By Diogenes (articles ) | November 06, 2006 12:40 AM
The BBC reports that the very fashionable Ecclesiology from Below has caught on big-time in Japan.
With a rise in the popularity of Christian-style weddings in Japan, some Westerners are finding they can make a lucrative living by acting as priests. But it does not please everyone, particularly genuine priests.
Mark Kelly is originally from Lancashire in England. He has been living in Japan for six years and, at the weekend, he is a fake priest.
"I was living in Sapporo, studying Japanese, and I needed the money. It's far better paid than teaching in a language school," he said.
"Being a fake priest is big business in Japan -- I've done a TV commercial for one company," he added. "In Sapporo, there are five agencies employing about 20 fake priests. In a city like Tokyo, there must be hundreds."
The fake Western priests are employed at Western-style weddings to give a performance and add to the atmosphere. These are not legal ceremonies -- the couples also have to make a trip to the local registrar.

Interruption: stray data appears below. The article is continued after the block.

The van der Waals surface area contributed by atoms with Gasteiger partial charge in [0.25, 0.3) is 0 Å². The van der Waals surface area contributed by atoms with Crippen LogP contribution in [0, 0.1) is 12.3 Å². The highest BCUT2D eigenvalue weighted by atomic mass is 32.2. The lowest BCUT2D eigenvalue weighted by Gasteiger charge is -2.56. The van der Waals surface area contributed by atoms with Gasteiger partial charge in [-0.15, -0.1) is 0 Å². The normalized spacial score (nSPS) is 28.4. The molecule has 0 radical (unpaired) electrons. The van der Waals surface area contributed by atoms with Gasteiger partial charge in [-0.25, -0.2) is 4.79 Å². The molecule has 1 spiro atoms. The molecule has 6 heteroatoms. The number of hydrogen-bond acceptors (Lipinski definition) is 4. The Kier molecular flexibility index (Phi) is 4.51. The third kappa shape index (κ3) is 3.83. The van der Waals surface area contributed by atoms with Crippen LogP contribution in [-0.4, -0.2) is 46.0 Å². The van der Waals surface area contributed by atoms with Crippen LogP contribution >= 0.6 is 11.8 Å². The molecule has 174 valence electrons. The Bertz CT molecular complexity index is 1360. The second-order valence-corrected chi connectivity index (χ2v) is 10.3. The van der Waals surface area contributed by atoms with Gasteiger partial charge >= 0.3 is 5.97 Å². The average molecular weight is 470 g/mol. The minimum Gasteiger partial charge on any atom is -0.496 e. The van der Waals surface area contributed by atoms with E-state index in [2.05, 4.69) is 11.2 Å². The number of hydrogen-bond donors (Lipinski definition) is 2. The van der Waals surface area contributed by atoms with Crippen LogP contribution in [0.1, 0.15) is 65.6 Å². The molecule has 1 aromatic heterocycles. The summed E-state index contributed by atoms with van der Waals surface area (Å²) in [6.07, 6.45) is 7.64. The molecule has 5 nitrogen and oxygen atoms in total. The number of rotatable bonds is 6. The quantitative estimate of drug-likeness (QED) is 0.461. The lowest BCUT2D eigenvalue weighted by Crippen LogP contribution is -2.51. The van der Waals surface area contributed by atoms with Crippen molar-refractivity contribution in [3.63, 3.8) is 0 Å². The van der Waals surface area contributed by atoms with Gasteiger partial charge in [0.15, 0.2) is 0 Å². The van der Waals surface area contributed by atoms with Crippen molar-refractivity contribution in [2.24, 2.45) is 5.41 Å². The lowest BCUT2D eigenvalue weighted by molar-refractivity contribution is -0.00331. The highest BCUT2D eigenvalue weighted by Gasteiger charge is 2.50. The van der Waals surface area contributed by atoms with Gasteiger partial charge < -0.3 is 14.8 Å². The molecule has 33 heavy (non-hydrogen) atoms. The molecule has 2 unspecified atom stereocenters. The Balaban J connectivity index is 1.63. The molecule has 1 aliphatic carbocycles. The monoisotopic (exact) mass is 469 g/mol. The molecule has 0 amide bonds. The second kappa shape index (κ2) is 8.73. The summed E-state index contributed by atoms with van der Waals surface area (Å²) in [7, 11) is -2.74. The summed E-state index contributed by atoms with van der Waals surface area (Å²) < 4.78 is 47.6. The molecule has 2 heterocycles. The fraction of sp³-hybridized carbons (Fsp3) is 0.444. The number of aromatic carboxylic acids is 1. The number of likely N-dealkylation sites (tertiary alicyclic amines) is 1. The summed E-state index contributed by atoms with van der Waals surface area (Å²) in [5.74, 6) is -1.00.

The BBC captions the photo below, "Mark Kelly is a fake priest on weekends." You're not alone, pal. We all know plenty of validly ordained men engaged in what they call full-time ministry who'd find their theology "actualized" beyond their fondest hopes in these client-centered ceremonies and who, were they true to their principles, would head Sapporo-wards forthwith. The attendant pastoral problem, I suppose, would be that of distinguishing the fake fake priests from the real fake priests. Doubtless Bishop Lussier could be of service here.
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